But the tide is turning among a large number of consumers who are slowly beginning to realize that high THC ≠ quality. Brands should also pay attention to this trend and adjust accordingly. Make sure you truly understand your target consumer, how they think about cannabis and what they care about. Your target consumer may very well value numbers and THC levels, and that is okay. This is just a challenge for marketers to think more deeply about their target and how to delight them.

The Future of THC Inflation and THC-Based Cannabis Marketing

In an ideal world: 

Provinces will stop calling for high THC products from producers. Instead, they’ll educate themselves and begin to source unique, rare, exotic and sought-after products that won’t necessarily test high for THC. The average cannabis consumer will become more educated. As a result, they will start to demand that budtenders and brands communicate a product’s value in a way that doesn’t only focus on THC percentage. Brands will begin creating meaningful product innovations and positions in the market that don’t involve potency. Regulations will slowly change over time to allow consumers to see, smell and even sample products before purchasing; helping to move the in-retail conversation past THC. Breeders and brands introduce exciting, unique and rare genetics into the market. Illicit consumers move into the legal space and their dollars spent are taxed and put back into the economy. And none of us hear “what’s your highest THC indica for the lowest price?” ever, ever again.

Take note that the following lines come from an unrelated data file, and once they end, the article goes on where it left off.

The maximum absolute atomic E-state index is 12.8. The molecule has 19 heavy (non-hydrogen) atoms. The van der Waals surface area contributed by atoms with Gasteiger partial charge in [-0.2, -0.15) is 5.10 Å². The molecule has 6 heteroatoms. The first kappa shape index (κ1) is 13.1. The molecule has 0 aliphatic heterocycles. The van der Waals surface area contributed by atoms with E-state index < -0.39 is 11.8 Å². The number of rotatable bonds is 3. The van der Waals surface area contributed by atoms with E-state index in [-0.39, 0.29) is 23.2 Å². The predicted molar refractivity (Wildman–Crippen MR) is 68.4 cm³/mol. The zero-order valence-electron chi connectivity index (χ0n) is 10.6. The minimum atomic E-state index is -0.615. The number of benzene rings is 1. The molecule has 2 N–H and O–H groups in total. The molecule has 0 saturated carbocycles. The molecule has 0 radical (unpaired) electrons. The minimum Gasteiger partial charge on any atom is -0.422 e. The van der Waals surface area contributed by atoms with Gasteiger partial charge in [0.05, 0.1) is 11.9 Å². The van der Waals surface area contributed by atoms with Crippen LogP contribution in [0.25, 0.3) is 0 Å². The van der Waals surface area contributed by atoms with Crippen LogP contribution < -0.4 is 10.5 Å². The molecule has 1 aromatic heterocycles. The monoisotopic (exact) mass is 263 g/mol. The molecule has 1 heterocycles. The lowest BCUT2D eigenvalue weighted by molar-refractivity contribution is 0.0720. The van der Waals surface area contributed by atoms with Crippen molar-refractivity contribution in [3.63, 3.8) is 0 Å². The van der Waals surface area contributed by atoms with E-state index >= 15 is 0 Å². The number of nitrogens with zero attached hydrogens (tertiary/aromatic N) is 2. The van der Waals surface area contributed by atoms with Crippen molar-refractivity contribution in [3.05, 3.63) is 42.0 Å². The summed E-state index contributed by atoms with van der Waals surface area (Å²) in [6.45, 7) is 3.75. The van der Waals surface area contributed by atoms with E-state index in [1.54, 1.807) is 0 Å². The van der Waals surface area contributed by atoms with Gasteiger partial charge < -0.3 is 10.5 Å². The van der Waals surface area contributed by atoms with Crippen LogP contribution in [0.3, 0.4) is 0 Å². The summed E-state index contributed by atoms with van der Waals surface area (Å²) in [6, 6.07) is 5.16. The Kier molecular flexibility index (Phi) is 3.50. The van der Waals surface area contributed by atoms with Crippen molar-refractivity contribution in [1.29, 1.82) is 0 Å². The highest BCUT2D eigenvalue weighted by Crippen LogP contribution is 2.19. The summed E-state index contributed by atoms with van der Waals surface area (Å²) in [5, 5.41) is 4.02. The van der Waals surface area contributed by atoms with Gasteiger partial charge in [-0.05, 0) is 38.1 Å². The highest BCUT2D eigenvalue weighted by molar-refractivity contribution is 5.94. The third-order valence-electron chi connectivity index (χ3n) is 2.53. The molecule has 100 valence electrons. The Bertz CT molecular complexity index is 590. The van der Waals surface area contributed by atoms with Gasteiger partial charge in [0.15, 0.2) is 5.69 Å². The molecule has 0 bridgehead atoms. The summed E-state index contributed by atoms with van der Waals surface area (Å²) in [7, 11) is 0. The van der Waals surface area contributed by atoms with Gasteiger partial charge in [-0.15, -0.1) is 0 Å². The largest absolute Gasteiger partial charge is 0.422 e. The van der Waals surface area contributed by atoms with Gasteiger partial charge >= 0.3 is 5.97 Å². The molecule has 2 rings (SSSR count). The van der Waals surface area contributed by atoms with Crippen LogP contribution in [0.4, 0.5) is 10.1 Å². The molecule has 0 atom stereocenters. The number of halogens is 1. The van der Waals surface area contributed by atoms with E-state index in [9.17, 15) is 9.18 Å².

Last Updated on March 29, 2023 by ADCANN

Colin Bambury

Colin Bambury

Colin Bambury is the founder and head editor of ADCANN. With roots in the industry since 2016, Colin has lead marketing initiatives at some of the world’s largest cannabis media companies, retailers and producers. His work has been published in a variety of digital and print publications and he continues to be the primary content creator for ADCANN. Colin prides himself on breaking stories and exploring lesser-known, niche topics related to cannabis marketing.